Leaving the hustle of NY and LA for a welcome change of pace…Tony and Christina Harris in Morro Bay, CA

September 6, 2019
Tony and Christina are coming up on their 2 year anniversary with Knockerball and we wanted to catch up…
When did you join the Knockerball family?
December 2017
Lets start from the beginning, what were you doing before KB?
Before starting Knockerball SLO, my wife and I owned a dog walking company on the Upper West Side of Manhattan. We started that company in 2010 and owned/operated it until we sold the business in February 2019.
Please tell us about your personal story…what inspires you and what makes you tick? What makes you who you are?Tony has lived all over the country with stops in Florida, Ohio, Michigan, New York before arriving in a little known but beautiful town in California called Morro Bay. For any Finding Dori fans out there, you’ll recognize that name as it was Dori’s home in the movie. Christina is a native to the area and is glad to be home after living in LA and NYC for 20 years. After leaving the “big city” life behind us, we’ve settled into the slower life in our little seaside town of about 10,000 residents. The ocean and surrounding mountain ranges makes our home peaceful and gives us plenty of outdoor adventures. Tony loves running on the beach or conquering trails to stay fit and recently joined some poetry groups to share the numerous poems he’s written over the last 20 years. Christina re-caught the acting bug after stepping away from the profession when she left LA and has found her second wind as an actress with local theater companies. We both love bringing fun and excitement into the lives of other people which is why Knockerball has been such a great experience. Getting to share the joy and exhilaration Knockerball brings our players is like hearing a baby laugh…it’s contagious and you can’t help but smile or laugh yourself. As someone who’s owned different businesses over the last decade, Knockerball, by far, has been the most rewarding business we’ve owned.
What equipment and games do you currently have (KB and non-KB) and what are you considering adding on to your your business?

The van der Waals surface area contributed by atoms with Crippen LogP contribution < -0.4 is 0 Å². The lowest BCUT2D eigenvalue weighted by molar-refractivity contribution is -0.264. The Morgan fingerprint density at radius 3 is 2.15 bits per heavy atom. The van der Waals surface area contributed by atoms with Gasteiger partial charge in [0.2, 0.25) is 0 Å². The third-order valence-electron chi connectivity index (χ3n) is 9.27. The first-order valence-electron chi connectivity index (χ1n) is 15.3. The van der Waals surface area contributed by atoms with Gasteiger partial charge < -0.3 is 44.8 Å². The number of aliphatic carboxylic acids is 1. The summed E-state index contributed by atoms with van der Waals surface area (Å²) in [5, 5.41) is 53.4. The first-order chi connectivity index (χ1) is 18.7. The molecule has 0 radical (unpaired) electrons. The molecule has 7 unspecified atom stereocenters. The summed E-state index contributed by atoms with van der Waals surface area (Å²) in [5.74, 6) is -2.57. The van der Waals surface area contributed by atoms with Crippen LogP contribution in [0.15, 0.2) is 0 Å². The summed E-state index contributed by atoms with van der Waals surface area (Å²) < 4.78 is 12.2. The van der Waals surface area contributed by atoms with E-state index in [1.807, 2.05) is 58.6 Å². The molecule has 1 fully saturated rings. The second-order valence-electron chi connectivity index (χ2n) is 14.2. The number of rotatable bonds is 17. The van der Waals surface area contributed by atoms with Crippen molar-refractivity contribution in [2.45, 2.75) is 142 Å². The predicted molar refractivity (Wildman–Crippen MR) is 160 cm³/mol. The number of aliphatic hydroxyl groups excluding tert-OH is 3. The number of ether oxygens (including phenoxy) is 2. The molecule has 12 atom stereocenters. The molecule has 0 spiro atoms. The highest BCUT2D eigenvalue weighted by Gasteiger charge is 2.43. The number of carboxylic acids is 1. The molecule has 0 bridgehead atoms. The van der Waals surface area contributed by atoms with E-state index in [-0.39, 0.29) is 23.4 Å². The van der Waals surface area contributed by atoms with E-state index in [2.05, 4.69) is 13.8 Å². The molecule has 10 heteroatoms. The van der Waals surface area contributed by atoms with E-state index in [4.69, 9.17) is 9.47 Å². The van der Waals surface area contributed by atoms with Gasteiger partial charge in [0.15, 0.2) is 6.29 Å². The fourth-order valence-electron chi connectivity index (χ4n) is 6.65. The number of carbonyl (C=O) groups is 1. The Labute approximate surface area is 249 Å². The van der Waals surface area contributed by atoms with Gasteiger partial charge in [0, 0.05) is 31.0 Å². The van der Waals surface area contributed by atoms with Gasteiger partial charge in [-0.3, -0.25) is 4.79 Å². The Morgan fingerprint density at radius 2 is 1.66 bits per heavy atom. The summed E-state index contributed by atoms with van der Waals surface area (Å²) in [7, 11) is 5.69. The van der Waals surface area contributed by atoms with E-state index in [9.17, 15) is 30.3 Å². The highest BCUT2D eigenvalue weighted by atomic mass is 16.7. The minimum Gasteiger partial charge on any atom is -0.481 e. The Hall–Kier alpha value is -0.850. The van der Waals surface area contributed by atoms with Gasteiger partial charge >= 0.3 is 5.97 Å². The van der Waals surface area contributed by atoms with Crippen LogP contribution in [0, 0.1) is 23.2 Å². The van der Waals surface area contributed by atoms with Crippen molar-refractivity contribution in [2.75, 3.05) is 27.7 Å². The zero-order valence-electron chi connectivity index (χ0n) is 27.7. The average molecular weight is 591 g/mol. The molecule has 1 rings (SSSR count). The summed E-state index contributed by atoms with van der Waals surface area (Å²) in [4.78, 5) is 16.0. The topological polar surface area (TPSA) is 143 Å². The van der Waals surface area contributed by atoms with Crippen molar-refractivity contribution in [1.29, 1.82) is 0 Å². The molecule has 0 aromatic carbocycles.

We currently have 12 Kid and 12 Adult sized Knockerballs in addition to yard games like corn hole, Spike Ball, ladder ball and more. We hope to add more team based games like Human Foosball, Connect Four Basketball and Foot Darts.
What events are your main focus? 
How do you go about marketing and promoting your business?
Before starting his entrepreneurial endeavors, Tony worked as a producer for BBDO-Detroit and Campbell Ewald. He’s used that knowledge and experience to put together some great videos we share on social media and to send out to potential clients. We’ve also signed up with our local Chambers of Commerce and try to get out in public as much as possible. When people see the Knockerballs in action, they can’t help but come up to us! That’s not something most products/services can say. We live in a small community so word of mouth is way more impactful than traditional advertising like tv, radio or print. And as an “outdoorsy” community social media advertising like FB or Adwords doesn’t carry the same weight as some other areas so we’ve limited our advertising budget on those areas thus far.
What is your business plan for the future?
We are looking to expand our inventory to add more team based games to offer our customers fun and competitive activities for their guests. People like competing against each other and having unique interactive games has a way of bringing people together.
What would you say are the 3 most important things to remember as a KB owner?